yadeusers team mailing list archive

yadeusers team

Mailing list archive

Message #26427
Re: [Question #698948]: Stability of advection modeling by ThermalEngine
Question #698948 on Yade changed:
https://answers.launchpad.net/yade/+question/698948
Robert Caulk proposed the following answer:
Hey Zoheir,
The version that you have installed is actually an *earlier* version
than the branch you were using. Best to start using a *later* version so
as to keep up with bug fixes etc. For example, I am using the latest, it
is 52f0c5a7, but installing it is as simple as following these
instructions [1].
>>Would you be able to try this one more time with rMean=0.001 on your
machine? I would really appreciate your help
Yes, it works when I decrease the timestep, as expected. The magnitude
of timestep decrease depends on the seed and packing  we are sampling a
uniform particle distribution [0.001+/0.00033] 100 times. So sometimes
we may get a tiny sphere other times we may not. That has significant
impact on stability as I will teach to you below. (btw, we do not have
the same seed values since we are on separate computers.) So you can
change seed to demonstrate that process.
I think it will help you for me to review to you directly the fluid
conduction scheme:
All particles are triangulated to create a connected set of tetrahedra.
Each tetrahedron has 4 neighbors, and with those 4 neighbors, it shares
1 facet each. The fluid conduction is computed using the fluid area (A)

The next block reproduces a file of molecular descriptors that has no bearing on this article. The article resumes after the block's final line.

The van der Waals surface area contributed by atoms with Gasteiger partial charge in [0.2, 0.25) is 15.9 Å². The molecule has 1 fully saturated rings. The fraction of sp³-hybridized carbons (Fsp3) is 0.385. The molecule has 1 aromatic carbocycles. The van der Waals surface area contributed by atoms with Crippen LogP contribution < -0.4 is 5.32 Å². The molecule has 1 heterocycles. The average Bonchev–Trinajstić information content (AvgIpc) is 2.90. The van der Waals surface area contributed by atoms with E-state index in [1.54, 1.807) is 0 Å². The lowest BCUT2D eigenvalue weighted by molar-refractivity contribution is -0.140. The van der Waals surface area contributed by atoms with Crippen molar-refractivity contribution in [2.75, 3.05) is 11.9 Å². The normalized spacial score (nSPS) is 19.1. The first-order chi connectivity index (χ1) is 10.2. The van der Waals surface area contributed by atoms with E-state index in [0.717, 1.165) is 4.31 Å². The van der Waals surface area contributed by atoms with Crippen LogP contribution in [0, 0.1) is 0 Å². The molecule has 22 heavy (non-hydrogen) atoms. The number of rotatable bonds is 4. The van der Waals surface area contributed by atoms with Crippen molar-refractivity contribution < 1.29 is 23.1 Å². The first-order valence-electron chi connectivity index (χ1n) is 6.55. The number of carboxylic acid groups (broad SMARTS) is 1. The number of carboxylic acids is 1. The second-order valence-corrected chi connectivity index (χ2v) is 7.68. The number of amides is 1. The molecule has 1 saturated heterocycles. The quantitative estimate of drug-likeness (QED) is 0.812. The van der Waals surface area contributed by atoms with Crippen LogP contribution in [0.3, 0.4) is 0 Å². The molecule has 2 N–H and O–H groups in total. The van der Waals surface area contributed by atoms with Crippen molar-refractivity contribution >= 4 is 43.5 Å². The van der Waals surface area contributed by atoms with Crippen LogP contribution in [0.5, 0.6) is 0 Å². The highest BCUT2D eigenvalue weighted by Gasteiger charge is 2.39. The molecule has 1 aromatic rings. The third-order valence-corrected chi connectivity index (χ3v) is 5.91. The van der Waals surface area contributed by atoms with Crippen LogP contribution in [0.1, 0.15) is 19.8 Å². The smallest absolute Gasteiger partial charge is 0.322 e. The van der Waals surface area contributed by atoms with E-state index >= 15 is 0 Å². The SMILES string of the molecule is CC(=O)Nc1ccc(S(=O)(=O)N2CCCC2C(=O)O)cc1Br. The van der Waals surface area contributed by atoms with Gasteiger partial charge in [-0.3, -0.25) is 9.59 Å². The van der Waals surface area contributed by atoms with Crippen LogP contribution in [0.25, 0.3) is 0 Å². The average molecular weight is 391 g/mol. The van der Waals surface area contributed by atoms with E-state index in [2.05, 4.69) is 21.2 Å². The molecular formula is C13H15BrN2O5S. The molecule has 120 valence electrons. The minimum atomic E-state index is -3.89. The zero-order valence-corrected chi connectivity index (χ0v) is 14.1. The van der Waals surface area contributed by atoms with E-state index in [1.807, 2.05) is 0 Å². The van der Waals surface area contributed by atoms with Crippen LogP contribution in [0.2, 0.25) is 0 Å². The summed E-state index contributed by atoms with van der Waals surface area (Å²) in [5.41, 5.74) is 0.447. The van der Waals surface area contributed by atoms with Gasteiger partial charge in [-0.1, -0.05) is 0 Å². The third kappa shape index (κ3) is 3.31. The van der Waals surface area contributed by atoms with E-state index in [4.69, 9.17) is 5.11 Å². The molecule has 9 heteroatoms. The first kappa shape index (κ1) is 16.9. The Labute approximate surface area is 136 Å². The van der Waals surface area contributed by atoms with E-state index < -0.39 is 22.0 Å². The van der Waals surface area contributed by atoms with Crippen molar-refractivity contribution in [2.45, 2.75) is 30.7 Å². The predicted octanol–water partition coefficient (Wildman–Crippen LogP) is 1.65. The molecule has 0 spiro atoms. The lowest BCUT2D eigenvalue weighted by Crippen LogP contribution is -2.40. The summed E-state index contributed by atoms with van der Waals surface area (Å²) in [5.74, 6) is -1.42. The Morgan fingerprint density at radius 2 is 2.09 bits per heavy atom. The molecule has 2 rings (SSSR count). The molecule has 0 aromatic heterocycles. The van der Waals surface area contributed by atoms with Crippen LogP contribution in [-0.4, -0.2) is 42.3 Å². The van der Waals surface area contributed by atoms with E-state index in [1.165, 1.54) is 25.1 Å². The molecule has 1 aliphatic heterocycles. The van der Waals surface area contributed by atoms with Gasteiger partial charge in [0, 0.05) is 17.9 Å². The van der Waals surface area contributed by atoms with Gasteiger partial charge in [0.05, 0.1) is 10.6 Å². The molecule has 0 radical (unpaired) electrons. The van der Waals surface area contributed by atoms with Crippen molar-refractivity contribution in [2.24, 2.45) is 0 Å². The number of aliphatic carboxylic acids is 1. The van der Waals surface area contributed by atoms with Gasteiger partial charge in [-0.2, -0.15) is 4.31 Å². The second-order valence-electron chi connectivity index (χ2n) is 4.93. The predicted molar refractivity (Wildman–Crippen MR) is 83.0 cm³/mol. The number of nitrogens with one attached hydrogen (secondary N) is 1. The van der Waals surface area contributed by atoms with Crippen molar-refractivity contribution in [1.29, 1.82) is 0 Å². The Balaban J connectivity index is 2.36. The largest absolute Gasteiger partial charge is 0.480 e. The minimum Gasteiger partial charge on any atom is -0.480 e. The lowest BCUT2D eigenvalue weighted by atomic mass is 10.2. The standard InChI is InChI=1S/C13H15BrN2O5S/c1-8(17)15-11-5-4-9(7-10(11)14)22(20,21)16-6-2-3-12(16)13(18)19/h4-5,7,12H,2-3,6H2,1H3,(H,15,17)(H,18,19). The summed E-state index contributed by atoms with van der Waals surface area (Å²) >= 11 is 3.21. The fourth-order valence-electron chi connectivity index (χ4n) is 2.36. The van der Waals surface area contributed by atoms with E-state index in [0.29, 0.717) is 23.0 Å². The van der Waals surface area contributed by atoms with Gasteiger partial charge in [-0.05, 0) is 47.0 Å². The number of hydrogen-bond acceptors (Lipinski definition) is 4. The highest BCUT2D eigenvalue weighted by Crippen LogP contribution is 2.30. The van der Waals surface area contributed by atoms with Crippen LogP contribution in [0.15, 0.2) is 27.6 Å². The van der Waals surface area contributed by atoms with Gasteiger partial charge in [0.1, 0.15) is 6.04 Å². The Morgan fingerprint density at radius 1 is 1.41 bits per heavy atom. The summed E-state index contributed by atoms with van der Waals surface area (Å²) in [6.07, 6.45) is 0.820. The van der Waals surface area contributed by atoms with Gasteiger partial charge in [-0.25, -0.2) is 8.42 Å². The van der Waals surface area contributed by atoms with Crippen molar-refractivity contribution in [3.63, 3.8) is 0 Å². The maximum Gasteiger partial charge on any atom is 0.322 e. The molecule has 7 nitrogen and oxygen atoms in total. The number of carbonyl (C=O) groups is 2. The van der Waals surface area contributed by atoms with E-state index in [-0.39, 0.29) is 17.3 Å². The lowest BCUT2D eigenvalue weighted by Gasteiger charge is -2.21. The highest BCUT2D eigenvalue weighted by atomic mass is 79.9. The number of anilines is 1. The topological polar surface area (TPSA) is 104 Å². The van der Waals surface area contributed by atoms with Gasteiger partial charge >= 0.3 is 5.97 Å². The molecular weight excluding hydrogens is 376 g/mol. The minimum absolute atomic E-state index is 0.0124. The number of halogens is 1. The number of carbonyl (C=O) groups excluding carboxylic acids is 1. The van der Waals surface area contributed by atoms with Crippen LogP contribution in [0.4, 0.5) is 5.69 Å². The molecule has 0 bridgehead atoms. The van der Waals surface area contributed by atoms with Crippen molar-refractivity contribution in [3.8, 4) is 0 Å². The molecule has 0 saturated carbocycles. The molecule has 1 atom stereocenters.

of the incident facet divided by the distance between the two
neighboring tetrahedra centers (L). Fluid area is simply the area of the
facet not consumed by a sphere. Please refer to our paper for
visualization of these geometries. So we have:
q_12 = k_12 * A_12/L_12 * (T1  T2)
As we have discussed at length, the time step depends on this "diffusion
coefficient" kA/L. As that increases, the allowable timestep decreases.
So what does this mean? If the area is big, the timestep is small. If L
is small, the timestep is small, if k is big, the timestep is small. We
can refer to A/L as a characteristic length scale of the problem.
When you start adding a wide distribution of spheres (rRelFuzz=0.33),
you start to play with these geometries in the triangulation indirectly.
Which means you are adjusting your maximum allowable timestep. So if you
are constrained by the timestep of 1e3, but you insist on decreasing
the characteristic length scale of the fluid conduction scheme
(decreasing sphere size), then you need to make some sacrifices
elsewhere. At least, you can demonstrate this is the root of your
instability by manually controlling the diffusion coefficient via
python:
thermal.minimumFluidCondDist=rMean
thermal.fluidConductionAreaFactor=0.1
This means you have a fluid area that is anomalously large compared to
the rest of your triangulation, or a length that is anomalously small. I
leave it to you to play with these factors to determine which one it is.
By the way, depending on the sensitivity of the triangulation (it can be
quite sensitive when you have a wide range of vertex weights (sphere
radii) ), you need to isolate the problem from any sort of external
stochasticity such as parallelized compaction such as you are showing
here. You have a slightly different triangulation each time (even using
seed in make cloud). Thus, best practice is to export the packing and
then import the identical packing each time.
Cheers,
Robert
[1]https://yadedem.org/doc/installation.html#sourcecode

You received this question notification because your team yadeusers is
an answer contact for Yade.